The promise that the condom could, as Casanova himself wrote, put “one”s mind at rest” about unwanted pregnancy (and heirs) was the second great appeal. A 17th century poem by the son of a prominent English bishop even rejoiced in the liberating effect that the condom would have on young women, now freed from the “big Belly, and the squawking brat.”
Early condoms were made from sheep”s caeca, the large blind pouch forming the beginning of the large intestine. It was steeped in water, scraped and washed. “Superfine” condoms were scented, stretched on a mould and polished with glass. The first known advertisements for condoms, in 17th century London, were handbills carrying the following sales pitch:
“To guard yourself from shame or fear,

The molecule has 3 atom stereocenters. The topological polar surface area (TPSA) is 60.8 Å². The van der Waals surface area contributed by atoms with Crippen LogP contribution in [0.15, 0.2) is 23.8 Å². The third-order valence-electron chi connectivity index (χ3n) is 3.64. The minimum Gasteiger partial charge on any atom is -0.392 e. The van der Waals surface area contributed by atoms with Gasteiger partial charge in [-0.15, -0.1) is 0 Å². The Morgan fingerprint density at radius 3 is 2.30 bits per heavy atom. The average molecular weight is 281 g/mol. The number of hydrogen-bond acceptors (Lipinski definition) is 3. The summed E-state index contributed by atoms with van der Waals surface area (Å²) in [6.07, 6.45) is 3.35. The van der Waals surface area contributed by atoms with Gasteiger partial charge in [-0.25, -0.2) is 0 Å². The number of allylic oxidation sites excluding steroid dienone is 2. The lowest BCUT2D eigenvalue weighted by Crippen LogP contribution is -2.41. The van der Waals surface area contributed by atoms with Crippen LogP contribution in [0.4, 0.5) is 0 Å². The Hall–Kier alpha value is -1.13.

Votaries to Venus, fasten here;
None in our wares e”er found a flaw,
Self-preservation”s nature”s law.”
This now familiar claim of reliability resulted in orders from France, Spain, Portugal, Italy and elsewhere. However, they were quite expensive and the unfortunate result was that they were often reused. This type of condom was described at the time as “an armour against pleasure, and a cobweb against infection”. In the second half of the 1700″s, a trade in handmade condoms thrived in London and some shops where producing handbills and advertisements of condoms. In the 1840s, advertisements for condoms began to appear in British newspapers.
It was not until Goodyear invented the process of vulcanizing rubber in 1843-44 that there was a real means of producing cheaper and truly reliable condoms. The use of condoms was affected by technological, economic and social development in Europe and the US in the 1800s.